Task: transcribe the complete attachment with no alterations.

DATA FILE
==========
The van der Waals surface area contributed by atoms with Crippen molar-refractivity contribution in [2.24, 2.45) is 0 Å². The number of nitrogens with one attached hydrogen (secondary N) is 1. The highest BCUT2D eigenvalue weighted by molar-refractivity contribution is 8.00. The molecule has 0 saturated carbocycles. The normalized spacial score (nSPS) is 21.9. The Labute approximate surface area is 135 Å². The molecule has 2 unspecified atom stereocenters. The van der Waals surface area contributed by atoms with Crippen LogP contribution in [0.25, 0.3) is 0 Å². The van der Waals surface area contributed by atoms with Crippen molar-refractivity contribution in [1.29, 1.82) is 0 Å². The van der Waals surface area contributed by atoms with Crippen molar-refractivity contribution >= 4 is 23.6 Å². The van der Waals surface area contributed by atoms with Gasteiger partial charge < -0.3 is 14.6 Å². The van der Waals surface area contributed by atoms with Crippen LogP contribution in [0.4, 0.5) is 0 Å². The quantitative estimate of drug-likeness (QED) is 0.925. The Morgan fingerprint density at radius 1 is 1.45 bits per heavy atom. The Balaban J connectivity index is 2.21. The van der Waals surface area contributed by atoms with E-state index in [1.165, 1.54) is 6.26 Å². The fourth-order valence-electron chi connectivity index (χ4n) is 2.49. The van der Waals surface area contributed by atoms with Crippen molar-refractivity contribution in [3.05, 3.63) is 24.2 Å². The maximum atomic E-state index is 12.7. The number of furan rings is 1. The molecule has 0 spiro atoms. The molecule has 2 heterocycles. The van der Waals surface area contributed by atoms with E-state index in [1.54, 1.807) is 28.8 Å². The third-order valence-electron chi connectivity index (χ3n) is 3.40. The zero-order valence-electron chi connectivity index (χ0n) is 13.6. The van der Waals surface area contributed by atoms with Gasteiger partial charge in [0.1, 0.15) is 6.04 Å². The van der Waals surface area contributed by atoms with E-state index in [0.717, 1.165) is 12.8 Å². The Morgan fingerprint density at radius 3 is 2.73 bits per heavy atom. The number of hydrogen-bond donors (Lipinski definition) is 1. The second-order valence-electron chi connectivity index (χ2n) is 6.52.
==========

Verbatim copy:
The van der Waals surface area contributed by atoms with Crippen molar-refractivity contribution in [2.24, 2.45) is 0 Å². The number of nitrogens with one attached hydrogen (secondary N) is 1. The highest BCUT2D eigenvalue weighted by molar-refractivity contribution is 8.00. The molecule has 0 saturated carbocycles. The normalized spacial score (nSPS) is 21.9. The Labute approximate surface area is 135 Å². The molecule has 2 unspecified atom stereocenters. The van der Waals surface area contributed by atoms with Crippen LogP contribution in [0.25, 0.3) is 0 Å². The van der Waals surface area contributed by atoms with Crippen molar-refractivity contribution in [1.29, 1.82) is 0 Å². The van der Waals surface area contributed by atoms with Crippen molar-refractivity contribution >= 4 is 23.6 Å². The van der Waals surface area contributed by atoms with Gasteiger partial charge < -0.3 is 14.6 Å². The van der Waals surface area contributed by atoms with Crippen LogP contribution in [0.4, 0.5) is 0 Å². The quantitative estimate of drug-likeness (QED) is 0.925. The Morgan fingerprint density at radius 1 is 1.45 bits per heavy atom. The Balaban J connectivity index is 2.21. The van der Waals surface area contributed by atoms with E-state index in [1.165, 1.54) is 6.26 Å². The fourth-order valence-electron chi connectivity index (χ4n) is 2.49. The van der Waals surface area contributed by atoms with Crippen molar-refractivity contribution in [3.05, 3.63) is 24.2 Å². The maximum atomic E-state index is 12.7. The number of furan rings is 1. The molecule has 0 spiro atoms. The molecule has 2 heterocycles. The van der Waals surface area contributed by atoms with E-state index in [1.54, 1.807) is 28.8 Å². The third-order valence-electron chi connectivity index (χ3n) is 3.40. The zero-order valence-electron chi connectivity index (χ0n) is 13.6. The van der Waals surface area contributed by atoms with Gasteiger partial charge in [0.1, 0.15) is 6.04 Å². The van der Waals surface area contributed by atoms with E-state index in [0.717, 1.165) is 12.8 Å². The Morgan fingerprint density at radius 3 is 2.73 bits per heavy atom. The number of hydrogen-bond donors (Lipinski definition) is 1. The second-order valence-electron chi connectivity index (χ2n) is 6.52.